Education: Parents should be given a real voice

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Politicians and professionals seem able to justify almost any opinion about education by asserting that they know what parents want. One claims that parents want grammar schools back; another shows how parents are fighting to protect comprehensives. One demonstrates that parents are anxious to know whether their children and the school are making proper progress; another points to parental distrust of government tests. Politicians tell us that parents want the power to challenge and change their local school's policy; professionals say parents would prefer to let them get on with the job.

Who knows what parents want? Surveys confirm that parents want smaller classes, higher standards, better resources, smarter buildings, and a freehold on the Sea of Tranquillity.

So long as nobody can make a really legitimate claim to speak on behalf of the nation's parents, it is easy for anyone to lend spurious authority to their own opinion by alleging that it is a parental demand. Above all, the Government is able to legitimise its policy in this way. Ministers refer to open enrolment as 'parent power'; many parents, however, feel quite powerless in their choice of school. Ministers published a Parents' Charter; but how many parents influenced its content?

Several respectable and worthy national organisations have limited authority to promote the interests of parents, and deserve a role: the National Confederation of Parent-Teacher Associations, for instance, and the Campaign for State Education. But they all, in some way, represent alliances between active parents and teachers. Their national committees and officers comprise a significant proportion of teachers and former teachers. In practice, therefore, they have an in-built inclination to avoid criticising the profession.

Similarly, the National Association of Governors and Managers does excellent work supporting parent governors - but teacher and local authority governors also belong, so the association cannot represent parental opinion alone. The only national organisation that responds entirely to parental demand - the Advisory Centre for Education - must remain politically detached in order to serve its purpose of guiding individual parents through the educational maze without prejudice.

Parents have their own particular interests distinct from those of teachers; but they have no accepted forum for their expression. Too many teachers still dismiss this question too easily. Too many believe that parents are either misguided, ill-informed, or too consumed with concern for their own child's circumstances to see the wider context. But there is a very large group of parents - at least 40,000 of them - who are very well informed about what goes in on schools: parent governors. Moreover, they reflect the broad body of committed parental opinion. They are directly elected by other parents: no professional has any part in deciding who shall be among their number.

If the Government is serious about responding to parents, it should establish a national parent-governor organisation. In a book called Opting Out: Choice and the Future of Schools, Martin Rogers, director of the local-authority- sponsored group Local Schools Information, suggested that such a body should have a statutory foundation; I agree. He proposed that local education authorities establish the structure in their areas, with the Government supporting national and regional tiers; about that, I have some doubts.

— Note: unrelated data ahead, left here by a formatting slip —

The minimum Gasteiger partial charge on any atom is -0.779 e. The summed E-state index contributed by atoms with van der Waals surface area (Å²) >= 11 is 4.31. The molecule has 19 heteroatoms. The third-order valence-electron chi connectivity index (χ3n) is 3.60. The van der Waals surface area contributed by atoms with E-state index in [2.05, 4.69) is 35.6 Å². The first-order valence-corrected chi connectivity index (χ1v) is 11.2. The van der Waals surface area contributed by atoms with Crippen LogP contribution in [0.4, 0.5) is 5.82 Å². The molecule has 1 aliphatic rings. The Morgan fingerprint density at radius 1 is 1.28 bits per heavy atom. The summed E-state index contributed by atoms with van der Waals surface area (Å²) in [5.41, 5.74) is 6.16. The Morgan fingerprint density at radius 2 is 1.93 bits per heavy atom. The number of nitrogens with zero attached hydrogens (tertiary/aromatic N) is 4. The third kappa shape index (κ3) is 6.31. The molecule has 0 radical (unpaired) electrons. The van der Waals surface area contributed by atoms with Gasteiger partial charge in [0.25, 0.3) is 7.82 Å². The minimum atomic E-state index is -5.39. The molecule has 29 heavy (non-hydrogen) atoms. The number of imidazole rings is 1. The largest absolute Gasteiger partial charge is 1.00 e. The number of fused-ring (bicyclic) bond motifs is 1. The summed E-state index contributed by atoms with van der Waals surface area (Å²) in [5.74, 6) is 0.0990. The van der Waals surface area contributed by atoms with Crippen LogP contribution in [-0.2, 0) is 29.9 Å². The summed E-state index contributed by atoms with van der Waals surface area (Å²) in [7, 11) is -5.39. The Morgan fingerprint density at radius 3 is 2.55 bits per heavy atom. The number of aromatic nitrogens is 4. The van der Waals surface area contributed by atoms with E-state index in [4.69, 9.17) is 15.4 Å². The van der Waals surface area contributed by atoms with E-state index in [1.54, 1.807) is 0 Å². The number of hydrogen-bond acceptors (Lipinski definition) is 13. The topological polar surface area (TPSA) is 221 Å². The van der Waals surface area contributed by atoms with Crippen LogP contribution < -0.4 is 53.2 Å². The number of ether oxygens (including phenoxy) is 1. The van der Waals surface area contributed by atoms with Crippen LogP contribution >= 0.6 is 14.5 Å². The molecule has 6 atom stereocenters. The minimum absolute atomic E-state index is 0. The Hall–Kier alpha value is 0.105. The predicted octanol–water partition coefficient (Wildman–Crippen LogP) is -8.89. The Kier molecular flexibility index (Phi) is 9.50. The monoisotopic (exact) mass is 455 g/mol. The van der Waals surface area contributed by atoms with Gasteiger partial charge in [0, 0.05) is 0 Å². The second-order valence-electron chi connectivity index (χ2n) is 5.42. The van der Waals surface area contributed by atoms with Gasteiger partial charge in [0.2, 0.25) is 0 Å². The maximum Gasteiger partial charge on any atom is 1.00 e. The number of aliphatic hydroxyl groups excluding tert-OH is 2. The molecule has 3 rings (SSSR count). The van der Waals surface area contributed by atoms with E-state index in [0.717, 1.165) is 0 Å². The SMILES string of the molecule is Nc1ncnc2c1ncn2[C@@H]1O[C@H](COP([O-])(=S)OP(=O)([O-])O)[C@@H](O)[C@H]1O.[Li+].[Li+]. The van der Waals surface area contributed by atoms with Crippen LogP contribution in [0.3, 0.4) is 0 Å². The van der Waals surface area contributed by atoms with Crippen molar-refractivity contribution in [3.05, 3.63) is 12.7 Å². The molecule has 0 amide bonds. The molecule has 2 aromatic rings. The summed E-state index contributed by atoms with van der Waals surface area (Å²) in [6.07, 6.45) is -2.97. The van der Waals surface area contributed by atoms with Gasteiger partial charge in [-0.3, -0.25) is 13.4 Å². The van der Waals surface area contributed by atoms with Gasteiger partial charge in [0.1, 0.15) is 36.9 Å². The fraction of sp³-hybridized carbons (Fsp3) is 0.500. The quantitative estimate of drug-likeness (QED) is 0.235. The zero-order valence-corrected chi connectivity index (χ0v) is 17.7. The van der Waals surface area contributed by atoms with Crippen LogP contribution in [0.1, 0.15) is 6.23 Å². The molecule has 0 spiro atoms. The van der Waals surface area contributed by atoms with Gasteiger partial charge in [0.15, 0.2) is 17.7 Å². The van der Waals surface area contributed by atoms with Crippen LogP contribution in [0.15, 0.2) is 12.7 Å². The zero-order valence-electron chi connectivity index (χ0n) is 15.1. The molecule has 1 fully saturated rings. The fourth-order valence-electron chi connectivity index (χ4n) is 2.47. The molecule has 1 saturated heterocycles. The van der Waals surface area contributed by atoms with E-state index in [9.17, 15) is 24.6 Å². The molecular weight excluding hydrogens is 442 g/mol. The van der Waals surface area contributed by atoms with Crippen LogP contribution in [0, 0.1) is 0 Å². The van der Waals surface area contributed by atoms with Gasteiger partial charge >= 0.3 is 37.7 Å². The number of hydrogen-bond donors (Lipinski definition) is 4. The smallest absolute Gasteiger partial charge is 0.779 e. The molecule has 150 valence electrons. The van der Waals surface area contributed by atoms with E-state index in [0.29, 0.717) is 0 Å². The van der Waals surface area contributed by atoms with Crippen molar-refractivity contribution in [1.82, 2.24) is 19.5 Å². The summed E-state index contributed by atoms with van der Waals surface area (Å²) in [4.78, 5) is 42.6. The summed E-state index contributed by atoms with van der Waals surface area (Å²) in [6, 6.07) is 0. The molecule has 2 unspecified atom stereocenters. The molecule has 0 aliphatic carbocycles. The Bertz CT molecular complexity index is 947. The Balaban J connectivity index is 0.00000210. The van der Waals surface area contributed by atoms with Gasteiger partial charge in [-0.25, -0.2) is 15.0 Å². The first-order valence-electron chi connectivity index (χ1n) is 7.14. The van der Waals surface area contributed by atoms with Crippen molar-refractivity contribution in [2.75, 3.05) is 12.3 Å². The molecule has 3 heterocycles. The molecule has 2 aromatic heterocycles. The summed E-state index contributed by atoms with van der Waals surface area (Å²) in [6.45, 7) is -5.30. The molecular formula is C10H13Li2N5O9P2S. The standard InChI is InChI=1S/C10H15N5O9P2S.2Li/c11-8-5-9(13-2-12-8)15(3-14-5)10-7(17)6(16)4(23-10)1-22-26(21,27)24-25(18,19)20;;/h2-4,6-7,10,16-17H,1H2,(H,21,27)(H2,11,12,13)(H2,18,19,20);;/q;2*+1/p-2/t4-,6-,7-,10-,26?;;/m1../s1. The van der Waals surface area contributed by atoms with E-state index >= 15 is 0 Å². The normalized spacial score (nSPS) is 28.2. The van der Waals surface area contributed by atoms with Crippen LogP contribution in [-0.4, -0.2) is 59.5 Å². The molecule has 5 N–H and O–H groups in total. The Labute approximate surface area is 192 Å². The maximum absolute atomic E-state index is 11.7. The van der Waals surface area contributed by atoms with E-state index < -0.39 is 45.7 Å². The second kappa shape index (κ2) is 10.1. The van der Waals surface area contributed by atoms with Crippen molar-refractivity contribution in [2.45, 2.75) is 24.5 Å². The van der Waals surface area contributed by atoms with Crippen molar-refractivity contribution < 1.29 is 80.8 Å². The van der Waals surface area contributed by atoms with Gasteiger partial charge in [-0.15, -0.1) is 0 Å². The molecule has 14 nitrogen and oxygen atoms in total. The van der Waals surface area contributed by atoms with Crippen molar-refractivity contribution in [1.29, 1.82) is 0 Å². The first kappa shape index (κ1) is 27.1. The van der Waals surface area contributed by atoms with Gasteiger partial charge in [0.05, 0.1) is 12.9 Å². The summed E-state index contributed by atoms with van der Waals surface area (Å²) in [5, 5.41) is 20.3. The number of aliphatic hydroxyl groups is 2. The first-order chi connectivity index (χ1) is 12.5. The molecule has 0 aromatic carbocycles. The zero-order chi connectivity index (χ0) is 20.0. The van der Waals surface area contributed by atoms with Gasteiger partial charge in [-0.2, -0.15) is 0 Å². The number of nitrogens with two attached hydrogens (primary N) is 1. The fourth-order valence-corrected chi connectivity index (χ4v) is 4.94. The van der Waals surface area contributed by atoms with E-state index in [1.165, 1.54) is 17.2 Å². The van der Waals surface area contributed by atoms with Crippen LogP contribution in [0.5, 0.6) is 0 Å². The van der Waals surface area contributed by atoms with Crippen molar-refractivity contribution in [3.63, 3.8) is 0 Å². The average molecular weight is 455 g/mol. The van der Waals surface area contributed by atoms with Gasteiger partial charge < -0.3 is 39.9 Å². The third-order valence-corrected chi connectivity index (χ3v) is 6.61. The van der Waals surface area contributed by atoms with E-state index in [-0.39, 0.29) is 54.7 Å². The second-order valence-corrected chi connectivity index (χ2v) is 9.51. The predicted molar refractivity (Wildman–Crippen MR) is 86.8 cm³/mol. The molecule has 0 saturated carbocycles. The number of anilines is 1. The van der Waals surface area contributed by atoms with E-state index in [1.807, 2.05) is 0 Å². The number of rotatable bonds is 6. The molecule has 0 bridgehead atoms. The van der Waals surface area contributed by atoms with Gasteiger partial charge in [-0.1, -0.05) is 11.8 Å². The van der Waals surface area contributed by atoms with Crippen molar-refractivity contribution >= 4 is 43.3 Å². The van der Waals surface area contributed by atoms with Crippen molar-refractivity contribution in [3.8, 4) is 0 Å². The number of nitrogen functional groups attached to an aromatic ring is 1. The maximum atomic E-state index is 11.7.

All parent governors should automatically be members of a national organisation. They could meet in districts, and elect members to a national council, which would run the organisation.

Many local authorities, to their credit, have recognised the value of soliciting and supporting parent-governors' views: they have, in some cases, even brought them into their decision-making. If local authorities are willing to support local groups, fine; such support should not, however, be a necessary feature of the organisation.

The organisation should be entrusted with offering impartial information and advice to parent governors. Instead of national officers assuming that they know what parent governors think, the organisation would be required to solicit its members' views directly; in other words, it would be required to act as a conduit for the broad spread of parent-governor opinion.

Modern technology enables quick mailing and response analysis. A parent- governor organisation could have given a true reflection of parental views on, say, the Government's White Paper earlier this year. In Germany, the federal Lander are required by law to consult parents, through the statutory parent groups, on the content of each region's obligatory curriculum. Our curriculum authorities should be required to consult the parent-governors' organisation on the content of our national curriculum.

This step would go a long way toward giving parents a real voice. It might even be the first step towards a fully-fledged national parents' union, which any parent could join. At that stage, parents might start beginning to believe the rhetoric of power.

'Opting Out: Choice and the Future of Schools' by Martin Rogers is published by Lawrence & Wishart, pounds 8.99 (paperback).